If I seem to make light of Nygard's film, I'm doing so fondly, for it gave me a very good time and forced me to think a bit, while making me recall the kind of discussions we used to have during the wee hours in our college dorm.  It covers a lot of territory but does so in a sprightly, intelligent manner that makes it, rather consistently, fun food for thought.

The Nature of Existence will open in New York City on Friday, June 18, at the Quad Cinema, where Mr. Nygard will be present for a Q&A. “ I plan is to be at all screenings on that initial Friday opening day.” So, if you want to meet and hear the director, be at one of the Friday screenings. The film’s producer Paul Tarantino will be at the Saturday evening screenings. Note: In the midst of the film is a kind of beat-down between Christian fundamentalist Brother Jed and the comedian Stevie Ray Fromstein. It’s confrontational and funny, and Nygard plans to have a rematch featuring both men at the evening Q&As, during the run at the Quad Cinema. This will be their second rematch, as they had their first at the 2009 San Jose Film Festival, when Nygard invited them on stage.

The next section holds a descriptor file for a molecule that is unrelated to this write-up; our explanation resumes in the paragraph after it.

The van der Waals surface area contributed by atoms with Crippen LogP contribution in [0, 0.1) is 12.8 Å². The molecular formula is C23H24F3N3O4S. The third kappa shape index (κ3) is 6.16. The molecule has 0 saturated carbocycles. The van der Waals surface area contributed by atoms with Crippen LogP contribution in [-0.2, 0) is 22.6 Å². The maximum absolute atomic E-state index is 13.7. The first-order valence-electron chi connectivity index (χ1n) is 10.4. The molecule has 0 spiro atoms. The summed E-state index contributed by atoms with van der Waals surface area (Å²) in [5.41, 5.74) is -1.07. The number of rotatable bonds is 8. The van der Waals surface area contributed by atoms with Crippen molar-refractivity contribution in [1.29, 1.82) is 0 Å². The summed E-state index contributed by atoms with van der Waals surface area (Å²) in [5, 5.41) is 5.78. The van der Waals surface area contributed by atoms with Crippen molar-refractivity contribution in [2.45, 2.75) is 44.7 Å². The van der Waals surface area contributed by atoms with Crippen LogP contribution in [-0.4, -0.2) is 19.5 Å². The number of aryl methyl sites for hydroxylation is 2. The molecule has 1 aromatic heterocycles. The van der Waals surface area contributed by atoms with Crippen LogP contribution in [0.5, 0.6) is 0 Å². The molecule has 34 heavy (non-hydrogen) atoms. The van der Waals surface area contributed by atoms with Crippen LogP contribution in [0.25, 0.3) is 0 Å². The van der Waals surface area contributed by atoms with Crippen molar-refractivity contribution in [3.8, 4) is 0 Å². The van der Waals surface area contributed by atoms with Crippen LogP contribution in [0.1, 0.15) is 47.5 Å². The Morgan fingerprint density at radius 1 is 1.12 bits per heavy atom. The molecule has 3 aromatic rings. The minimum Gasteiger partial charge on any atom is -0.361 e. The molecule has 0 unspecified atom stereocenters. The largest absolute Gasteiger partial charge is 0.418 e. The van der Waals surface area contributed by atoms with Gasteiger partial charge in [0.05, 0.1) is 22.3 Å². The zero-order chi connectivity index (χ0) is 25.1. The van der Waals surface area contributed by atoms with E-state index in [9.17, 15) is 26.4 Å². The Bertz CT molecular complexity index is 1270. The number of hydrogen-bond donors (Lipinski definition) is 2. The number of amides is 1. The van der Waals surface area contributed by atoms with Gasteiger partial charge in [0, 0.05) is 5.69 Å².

For further showings of the film -- cities, dates, theaters -- click here.


After watching the film, we were put in touch with filmmaker Roger Nygard by the very helpful and efficient agency of  Susan Senk Public Relations & Marketing. Over a long and interesting phone conversation, we learn that the filmmaker was born and raised just west of Minneapolis in Orono, MN, and is now 48 years old.

From here on in, TrustMovies appears in bold and Nygard in standard typeface.

Tell us about yourself, your house in West Hollywood, and how -- and why -- you began this movie.

My house is sort of a character in the movie: I begin and end my journey at home. The house is a kind of local landmark, having been built by a famous architect, Eric Owen Moss.